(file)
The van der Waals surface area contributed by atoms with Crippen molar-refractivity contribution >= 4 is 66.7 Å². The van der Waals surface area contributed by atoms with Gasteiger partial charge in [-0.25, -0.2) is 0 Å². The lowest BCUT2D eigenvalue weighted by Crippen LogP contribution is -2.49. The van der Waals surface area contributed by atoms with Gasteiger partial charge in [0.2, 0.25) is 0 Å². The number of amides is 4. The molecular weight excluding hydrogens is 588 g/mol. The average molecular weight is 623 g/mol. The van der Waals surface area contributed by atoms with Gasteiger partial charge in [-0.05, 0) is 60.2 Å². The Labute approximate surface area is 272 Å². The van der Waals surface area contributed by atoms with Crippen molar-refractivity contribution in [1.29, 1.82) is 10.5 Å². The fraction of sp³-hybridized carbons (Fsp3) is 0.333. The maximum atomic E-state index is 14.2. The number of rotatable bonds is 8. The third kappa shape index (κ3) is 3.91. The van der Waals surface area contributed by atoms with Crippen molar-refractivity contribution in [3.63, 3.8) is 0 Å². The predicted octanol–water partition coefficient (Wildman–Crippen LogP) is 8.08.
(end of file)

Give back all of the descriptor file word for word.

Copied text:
The van der Waals surface area contributed by atoms with Crippen molar-refractivity contribution >= 4 is 66.7 Å². The van der Waals surface area contributed by atoms with Gasteiger partial charge in [-0.25, -0.2) is 0 Å². The lowest BCUT2D eigenvalue weighted by Crippen LogP contribution is -2.49. The van der Waals surface area contributed by atoms with Gasteiger partial charge in [0.2, 0.25) is 0 Å². The number of amides is 4. The molecular weight excluding hydrogens is 588 g/mol. The average molecular weight is 623 g/mol. The van der Waals surface area contributed by atoms with Gasteiger partial charge in [-0.05, 0) is 60.2 Å². The Labute approximate surface area is 272 Å². The van der Waals surface area contributed by atoms with Crippen molar-refractivity contribution in [1.29, 1.82) is 10.5 Å². The fraction of sp³-hybridized carbons (Fsp3) is 0.333. The maximum atomic E-state index is 14.2. The number of rotatable bonds is 8. The third kappa shape index (κ3) is 3.91. The van der Waals surface area contributed by atoms with Crippen molar-refractivity contribution in [3.63, 3.8) is 0 Å². The predicted octanol–water partition coefficient (Wildman–Crippen LogP) is 8.08.